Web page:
Wong was in Bangkok to attend a commemoration of the massacre of students in 1976, by the military junta of the time. Thailand under the influence of China: It handed over one of the publishers who "disappeared" in China; It expelled two Chinese dissidents; has sent dozens of Uyghur refugees back to China.
Bangkok (AsiaNews) - The activist Joshua Wong, 19, one of the most famous faces of the Occupy Central protests in 2014, has been detained by Thai authorities on arriving at Suvarnabhum airport according to a statement by Demosisto Party, founded by Wong and other students.
Wong would set to meet university students, at the invitation of a colleague, the student activist Netiwit Chotipatpaisal, who was waiting for him at the airport.
The decision to block Wong was taken by immigration authorities. Under current norms Hong Kong residents can enter Thailand for 30 days. But in the case of Wong, the authorities fear that he might trigger a series of pro-democracy demonstrations, like those of Occupy Central, which lasted nearly three months.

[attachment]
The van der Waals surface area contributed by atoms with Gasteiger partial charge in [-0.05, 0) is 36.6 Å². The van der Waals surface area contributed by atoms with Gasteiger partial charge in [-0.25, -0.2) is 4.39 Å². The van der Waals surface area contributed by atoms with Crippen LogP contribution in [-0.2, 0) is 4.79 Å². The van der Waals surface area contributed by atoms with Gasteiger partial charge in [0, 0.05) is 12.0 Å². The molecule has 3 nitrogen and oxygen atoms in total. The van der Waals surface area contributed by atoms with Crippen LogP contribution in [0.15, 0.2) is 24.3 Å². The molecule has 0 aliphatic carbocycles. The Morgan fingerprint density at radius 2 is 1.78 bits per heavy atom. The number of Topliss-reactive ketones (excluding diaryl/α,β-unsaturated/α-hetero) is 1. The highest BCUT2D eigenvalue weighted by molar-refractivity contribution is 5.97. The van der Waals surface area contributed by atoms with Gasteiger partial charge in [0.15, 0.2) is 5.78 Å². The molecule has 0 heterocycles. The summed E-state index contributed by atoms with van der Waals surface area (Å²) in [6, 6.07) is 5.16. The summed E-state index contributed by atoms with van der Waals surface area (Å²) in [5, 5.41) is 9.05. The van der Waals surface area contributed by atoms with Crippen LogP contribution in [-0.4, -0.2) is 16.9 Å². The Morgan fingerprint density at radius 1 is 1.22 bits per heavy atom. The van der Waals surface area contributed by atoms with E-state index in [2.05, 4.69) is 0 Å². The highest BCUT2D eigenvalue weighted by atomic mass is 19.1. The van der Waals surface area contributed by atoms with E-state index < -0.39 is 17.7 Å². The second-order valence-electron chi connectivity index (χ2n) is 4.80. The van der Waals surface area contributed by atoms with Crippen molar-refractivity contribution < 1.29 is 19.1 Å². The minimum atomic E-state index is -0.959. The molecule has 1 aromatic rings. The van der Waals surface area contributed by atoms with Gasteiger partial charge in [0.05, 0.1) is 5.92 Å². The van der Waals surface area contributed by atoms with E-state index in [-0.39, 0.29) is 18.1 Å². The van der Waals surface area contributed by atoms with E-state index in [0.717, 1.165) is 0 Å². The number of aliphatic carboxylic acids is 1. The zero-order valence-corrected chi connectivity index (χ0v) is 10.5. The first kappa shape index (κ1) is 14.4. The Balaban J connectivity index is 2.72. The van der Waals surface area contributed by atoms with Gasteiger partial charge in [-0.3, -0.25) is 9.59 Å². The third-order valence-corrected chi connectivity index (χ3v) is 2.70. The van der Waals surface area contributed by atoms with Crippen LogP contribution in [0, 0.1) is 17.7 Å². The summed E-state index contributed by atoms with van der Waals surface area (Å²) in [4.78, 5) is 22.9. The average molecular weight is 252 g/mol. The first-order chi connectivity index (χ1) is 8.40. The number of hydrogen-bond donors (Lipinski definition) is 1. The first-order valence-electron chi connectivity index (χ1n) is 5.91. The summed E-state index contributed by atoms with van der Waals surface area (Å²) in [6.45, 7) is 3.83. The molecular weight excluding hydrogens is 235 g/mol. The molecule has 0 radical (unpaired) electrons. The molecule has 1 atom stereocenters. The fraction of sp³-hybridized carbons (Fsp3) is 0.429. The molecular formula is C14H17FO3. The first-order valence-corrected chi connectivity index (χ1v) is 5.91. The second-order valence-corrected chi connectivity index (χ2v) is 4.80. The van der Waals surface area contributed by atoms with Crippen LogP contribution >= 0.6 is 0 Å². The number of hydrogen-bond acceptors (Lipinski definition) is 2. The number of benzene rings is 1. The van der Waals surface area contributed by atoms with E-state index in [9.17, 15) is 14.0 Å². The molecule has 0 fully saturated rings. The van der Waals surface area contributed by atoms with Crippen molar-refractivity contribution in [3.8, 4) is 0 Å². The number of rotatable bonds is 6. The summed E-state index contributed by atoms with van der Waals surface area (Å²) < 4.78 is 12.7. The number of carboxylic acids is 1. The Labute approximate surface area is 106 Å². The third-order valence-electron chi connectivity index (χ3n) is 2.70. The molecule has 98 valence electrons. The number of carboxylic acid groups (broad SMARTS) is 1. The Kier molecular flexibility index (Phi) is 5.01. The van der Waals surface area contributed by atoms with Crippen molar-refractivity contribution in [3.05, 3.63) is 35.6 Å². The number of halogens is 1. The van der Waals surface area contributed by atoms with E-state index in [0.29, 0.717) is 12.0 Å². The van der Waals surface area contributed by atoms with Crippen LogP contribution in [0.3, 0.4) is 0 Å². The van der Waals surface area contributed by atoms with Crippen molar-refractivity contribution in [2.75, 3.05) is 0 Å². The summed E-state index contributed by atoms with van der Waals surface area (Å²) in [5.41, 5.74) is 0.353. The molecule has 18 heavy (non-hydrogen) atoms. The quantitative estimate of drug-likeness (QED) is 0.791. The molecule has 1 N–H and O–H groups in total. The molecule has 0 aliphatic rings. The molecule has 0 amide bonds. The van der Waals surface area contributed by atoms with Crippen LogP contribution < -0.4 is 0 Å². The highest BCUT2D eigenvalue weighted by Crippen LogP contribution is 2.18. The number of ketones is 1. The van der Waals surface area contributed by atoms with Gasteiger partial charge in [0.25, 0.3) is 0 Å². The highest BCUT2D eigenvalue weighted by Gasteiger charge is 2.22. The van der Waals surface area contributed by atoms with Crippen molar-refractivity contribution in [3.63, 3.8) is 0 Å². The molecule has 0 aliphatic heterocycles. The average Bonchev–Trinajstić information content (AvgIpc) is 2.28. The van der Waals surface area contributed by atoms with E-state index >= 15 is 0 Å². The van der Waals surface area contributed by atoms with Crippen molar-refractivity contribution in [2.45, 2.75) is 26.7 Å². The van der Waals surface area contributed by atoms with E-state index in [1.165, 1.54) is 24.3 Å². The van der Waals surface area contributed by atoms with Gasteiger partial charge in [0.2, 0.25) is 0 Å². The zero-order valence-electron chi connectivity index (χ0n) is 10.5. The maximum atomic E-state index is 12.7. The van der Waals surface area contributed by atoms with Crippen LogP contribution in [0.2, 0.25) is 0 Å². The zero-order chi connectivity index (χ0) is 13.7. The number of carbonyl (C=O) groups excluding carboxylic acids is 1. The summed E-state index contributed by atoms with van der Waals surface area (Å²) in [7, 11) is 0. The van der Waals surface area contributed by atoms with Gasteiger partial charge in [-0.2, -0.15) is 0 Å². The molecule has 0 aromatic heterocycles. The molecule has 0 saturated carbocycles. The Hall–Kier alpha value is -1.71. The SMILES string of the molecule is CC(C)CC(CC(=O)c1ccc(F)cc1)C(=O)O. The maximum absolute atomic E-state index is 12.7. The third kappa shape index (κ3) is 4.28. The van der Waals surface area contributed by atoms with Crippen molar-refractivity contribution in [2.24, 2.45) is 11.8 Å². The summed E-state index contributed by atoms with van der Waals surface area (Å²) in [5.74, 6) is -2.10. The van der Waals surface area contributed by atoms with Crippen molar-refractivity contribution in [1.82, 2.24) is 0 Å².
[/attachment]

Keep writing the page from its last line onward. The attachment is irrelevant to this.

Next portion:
Wong was set to meet the students of Chulalongkorn University to commemorate the 1976 student massacre, by the military junta of the time. According Netiwit, the Thai authorities have "received a letter from the Chinese government" to stop Wong’s activities. The Demosisto party is in favor of independence in Hong Kong, which absolutely unacceptable by China.
Last May Wong could not enter Malaysia, where he was expected for a conference on democracy in China. Then he was sent back immediately to Hong Kong.
It is likely that this time Wong will return to the territory without being able to meet the students.
Thailand seems increasingly prone to serving the needs of China. Last year, Gui Minhai, a publisher in Hong Kong critical of China, disappeared while on vacation in Thailand. Later he appeared on Chinese state television, "confessing" that he willingly gave himself up to the authorities in Beijing. Gui is one of five publishers who "disappeared" for a long time and reappeared with televised "confessions" about their alleged crimes.
Last year, two dissidents and their families, who had sought asylum at the UN in Bangkok, were sent back to China. Many Uyghurs (Muslims of Xinjiang), who fled to Thailand, were repatriated.